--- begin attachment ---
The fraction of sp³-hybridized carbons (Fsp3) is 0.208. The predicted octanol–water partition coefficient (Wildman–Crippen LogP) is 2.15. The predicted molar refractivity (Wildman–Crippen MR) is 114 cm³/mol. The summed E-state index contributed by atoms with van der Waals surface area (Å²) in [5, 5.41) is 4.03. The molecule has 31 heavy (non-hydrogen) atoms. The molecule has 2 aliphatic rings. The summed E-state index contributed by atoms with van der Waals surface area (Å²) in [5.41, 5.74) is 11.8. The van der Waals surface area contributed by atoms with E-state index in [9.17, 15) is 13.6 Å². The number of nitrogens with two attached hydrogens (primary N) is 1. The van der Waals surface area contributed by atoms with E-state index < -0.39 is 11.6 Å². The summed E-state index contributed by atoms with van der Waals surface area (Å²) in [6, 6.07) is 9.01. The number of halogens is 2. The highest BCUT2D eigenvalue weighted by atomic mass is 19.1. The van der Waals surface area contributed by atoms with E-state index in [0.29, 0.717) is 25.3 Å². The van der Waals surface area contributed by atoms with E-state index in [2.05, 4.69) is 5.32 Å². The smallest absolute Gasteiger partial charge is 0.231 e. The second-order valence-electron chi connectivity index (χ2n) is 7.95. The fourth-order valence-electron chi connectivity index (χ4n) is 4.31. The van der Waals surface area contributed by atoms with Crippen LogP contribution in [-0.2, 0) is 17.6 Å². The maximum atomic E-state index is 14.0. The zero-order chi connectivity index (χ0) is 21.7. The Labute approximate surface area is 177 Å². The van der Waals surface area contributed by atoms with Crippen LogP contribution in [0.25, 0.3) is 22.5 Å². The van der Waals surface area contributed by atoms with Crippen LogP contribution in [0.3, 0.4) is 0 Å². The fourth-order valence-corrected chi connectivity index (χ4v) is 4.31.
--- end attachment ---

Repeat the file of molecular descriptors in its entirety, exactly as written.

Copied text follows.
The fraction of sp³-hybridized carbons (Fsp3) is 0.208. The predicted octanol–water partition coefficient (Wildman–Crippen LogP) is 2.15. The predicted molar refractivity (Wildman–Crippen MR) is 114 cm³/mol. The summed E-state index contributed by atoms with van der Waals surface area (Å²) in [5, 5.41) is 4.03. The molecule has 31 heavy (non-hydrogen) atoms. The molecule has 2 aliphatic rings. The summed E-state index contributed by atoms with van der Waals surface area (Å²) in [5.41, 5.74) is 11.8. The van der Waals surface area contributed by atoms with E-state index in [9.17, 15) is 13.6 Å². The number of nitrogens with two attached hydrogens (primary N) is 1. The van der Waals surface area contributed by atoms with E-state index < -0.39 is 11.6 Å². The summed E-state index contributed by atoms with van der Waals surface area (Å²) in [6, 6.07) is 9.01. The number of halogens is 2. The highest BCUT2D eigenvalue weighted by atomic mass is 19.1. The van der Waals surface area contributed by atoms with E-state index in [0.29, 0.717) is 25.3 Å². The van der Waals surface area contributed by atoms with E-state index in [2.05, 4.69) is 5.32 Å². The smallest absolute Gasteiger partial charge is 0.231 e. The second-order valence-electron chi connectivity index (χ2n) is 7.95. The fourth-order valence-electron chi connectivity index (χ4n) is 4.31. The van der Waals surface area contributed by atoms with Crippen LogP contribution in [-0.2, 0) is 17.6 Å². The maximum atomic E-state index is 14.0. The zero-order chi connectivity index (χ0) is 21.7. The Labute approximate surface area is 177 Å². The van der Waals surface area contributed by atoms with Crippen LogP contribution in [0.25, 0.3) is 22.5 Å². The van der Waals surface area contributed by atoms with Crippen LogP contribution in [0.3, 0.4) is 0 Å². The fourth-order valence-corrected chi connectivity index (χ4v) is 4.31.